The Old Vicarage, 110 Church Road, Combe Down
The Old Vicarage is a Grade II dwelling likely designed by HE Goodridge in 1840 as the former vicarage to the adjacent Holy Trinity Church, contemporary in age and design, situated within the Bath conservation area and World Heritage site. The Old Vicarage remains a grand example of Goodridge’s later pre- Gothic Revival style with established Jacobean features, generously set back in extensive private grounds, and is therefore of particular local significance considering its striking, standalone position along Church Road, and Goodridge’s architectural prevalence within Bath between the 1820s-1850s.
The proposed site of the orangery has been occupied with a greenhouse from 1853, and has consistently featured a glasshouse or greenhouse-style structure up until the existing structure which post-dates 1983, and appears in the amended listing description as of 2010-2012. The glass roof was replaced with a gabled lead equivalent in 2007.
Whilst the existing conservatory has established an acceptable precedent for development of a similar small, ancillary scale, we feel that the proposed ‘orangery’ extension constitutes inappropriate development due to the excessive increase in scale protruding beyond the original external solid walls of the listed building, and the use of materials out of keeping with the historic glasshouse and greenhouse use of this portion of the building.
Whilst the Heritage/D&A Statement claims that “the footprint of the proposal will be set back from the line of the existing bay windows on the east and south façade and sits within the confines of the recess”, the proposed extension actually extends beyond the established external wall line of both the east and south elevations, and does not utilise a recessed join to the southern wall to set the new addition further back from the bay window, as does the existing conservatory. The result is a cramped and awkward development which does not suitably align with the historic core of the building, in which the sharp junctions of the proposed orangery walls are ungainly and visually intrusive, in contrast with the recessed joins of the existing conservatory.
Whilst we acknowledge the intention for the orangery to be read as an alteration, we maintain any new additions should be suitably subservient in scale, position and design to minimise harm to the aesthetic and architectural interest of the rear elevation. The proposed extension instead pushes outwards to the south and east, and in conjunction with the proposed garden steps, challenges the visual prominence of the drawing room bay window as the central aesthetic point of focus within the southern facade.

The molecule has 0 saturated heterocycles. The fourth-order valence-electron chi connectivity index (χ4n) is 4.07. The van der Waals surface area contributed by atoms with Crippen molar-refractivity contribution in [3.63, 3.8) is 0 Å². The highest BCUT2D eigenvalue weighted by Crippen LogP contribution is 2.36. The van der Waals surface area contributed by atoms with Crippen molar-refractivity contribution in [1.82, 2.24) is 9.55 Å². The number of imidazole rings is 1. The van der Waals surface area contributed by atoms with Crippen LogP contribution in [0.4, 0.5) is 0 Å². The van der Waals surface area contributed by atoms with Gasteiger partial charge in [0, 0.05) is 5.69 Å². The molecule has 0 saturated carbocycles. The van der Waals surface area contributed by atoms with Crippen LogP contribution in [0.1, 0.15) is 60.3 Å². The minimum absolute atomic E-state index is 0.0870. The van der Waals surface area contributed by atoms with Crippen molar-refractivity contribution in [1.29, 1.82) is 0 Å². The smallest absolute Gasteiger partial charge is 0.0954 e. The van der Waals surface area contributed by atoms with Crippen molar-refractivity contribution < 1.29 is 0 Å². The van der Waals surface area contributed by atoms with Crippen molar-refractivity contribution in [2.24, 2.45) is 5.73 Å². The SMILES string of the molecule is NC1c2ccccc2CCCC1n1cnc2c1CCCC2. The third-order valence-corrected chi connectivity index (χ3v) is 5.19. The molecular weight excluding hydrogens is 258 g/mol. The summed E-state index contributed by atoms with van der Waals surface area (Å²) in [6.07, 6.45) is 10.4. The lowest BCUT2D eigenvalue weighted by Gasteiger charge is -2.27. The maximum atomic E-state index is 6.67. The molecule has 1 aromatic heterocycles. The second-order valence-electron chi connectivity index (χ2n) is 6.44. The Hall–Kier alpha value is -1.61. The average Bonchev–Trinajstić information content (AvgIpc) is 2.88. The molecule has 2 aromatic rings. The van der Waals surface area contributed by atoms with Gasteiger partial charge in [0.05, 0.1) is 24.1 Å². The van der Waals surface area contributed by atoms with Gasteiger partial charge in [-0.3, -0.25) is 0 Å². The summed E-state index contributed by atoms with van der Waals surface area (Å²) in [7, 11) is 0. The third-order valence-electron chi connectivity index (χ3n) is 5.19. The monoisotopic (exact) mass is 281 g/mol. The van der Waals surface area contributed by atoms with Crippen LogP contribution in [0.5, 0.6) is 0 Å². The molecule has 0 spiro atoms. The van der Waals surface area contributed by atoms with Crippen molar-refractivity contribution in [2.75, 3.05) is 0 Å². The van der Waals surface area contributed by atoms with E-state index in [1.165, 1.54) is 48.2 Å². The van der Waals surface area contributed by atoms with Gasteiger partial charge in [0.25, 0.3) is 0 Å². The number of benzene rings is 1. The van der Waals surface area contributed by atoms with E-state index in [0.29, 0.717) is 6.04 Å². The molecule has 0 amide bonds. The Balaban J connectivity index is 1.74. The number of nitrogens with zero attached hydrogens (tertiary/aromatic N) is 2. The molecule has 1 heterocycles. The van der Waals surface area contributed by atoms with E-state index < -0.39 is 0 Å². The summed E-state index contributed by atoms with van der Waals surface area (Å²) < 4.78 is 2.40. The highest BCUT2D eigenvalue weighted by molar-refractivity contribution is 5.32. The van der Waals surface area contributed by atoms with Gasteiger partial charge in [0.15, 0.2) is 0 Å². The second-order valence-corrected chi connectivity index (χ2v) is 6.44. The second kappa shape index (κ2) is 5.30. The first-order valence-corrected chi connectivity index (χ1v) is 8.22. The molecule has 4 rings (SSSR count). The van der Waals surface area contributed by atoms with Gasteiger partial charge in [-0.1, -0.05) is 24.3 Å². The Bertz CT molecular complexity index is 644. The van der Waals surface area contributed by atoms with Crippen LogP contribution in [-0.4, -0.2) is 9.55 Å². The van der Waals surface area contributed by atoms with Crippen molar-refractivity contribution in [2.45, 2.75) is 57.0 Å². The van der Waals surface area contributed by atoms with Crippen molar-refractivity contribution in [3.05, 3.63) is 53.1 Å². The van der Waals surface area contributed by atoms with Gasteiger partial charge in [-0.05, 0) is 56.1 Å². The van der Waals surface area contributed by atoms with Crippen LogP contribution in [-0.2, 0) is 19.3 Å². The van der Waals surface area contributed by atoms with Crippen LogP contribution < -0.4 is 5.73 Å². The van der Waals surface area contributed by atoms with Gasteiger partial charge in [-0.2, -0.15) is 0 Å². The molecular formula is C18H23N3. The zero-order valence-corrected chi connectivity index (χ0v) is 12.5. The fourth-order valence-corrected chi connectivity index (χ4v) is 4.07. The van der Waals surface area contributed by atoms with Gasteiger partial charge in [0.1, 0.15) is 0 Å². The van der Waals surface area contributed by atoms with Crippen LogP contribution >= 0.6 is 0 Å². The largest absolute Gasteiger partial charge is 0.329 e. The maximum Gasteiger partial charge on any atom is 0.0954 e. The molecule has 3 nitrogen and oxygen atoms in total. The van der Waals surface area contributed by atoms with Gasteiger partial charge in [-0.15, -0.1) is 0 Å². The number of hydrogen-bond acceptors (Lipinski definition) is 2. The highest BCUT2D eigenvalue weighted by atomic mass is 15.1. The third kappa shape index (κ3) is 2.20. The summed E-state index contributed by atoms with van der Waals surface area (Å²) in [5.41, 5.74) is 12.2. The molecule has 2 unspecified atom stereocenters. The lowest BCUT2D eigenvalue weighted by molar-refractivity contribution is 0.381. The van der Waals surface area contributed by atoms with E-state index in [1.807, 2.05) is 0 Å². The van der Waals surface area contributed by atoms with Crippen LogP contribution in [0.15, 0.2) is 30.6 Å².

Furthermore, the use of largely solid walls in Bath stone ashlar does not accord with the proposed extension’s description as an ‘orangery’. Previous structures on the south-east corner have been in glass, and have been visually ‘light touch’, modest additions to the main historic body of the building. Consequently, the proposed ‘orangery’ reads as a solid extension, and is aesthetically heavy and over-dominating with detriment to the readability of the rear extension’s fine detailing and vertical, pointed emphasis.
Therefore, whilst the principle of development is appropriate, we feel this proposal constitutes less than substantial harm to a listed building with no public benefit through the inappropriate use of materials and solid wall form, and incongruous, over dominant and intrusive scale of development. Any new structure on that site should follow a similar profile as established and retained from 1853, and therefore be made up of far more glass than the proposed new structure. We maintain it should read as a conservatory/glasshouse not as a primarily solid stone structure.
The design proposed in this application constitutes harm to the special historic and architectural interest of a listed building, and consequently neither preserves nor enhances the character or appearance of the conservation area, and is therefore contrary to the Planning (Listed Buildings and Conservation Areas) Act 1990, section 16 of the NPPF, and Policies B1, B4, BD1, CP6, D1, D2, D3, D5, D7, and HE1 of the Core Strategy and Placemaking Plan, and should be refused or withdrawn.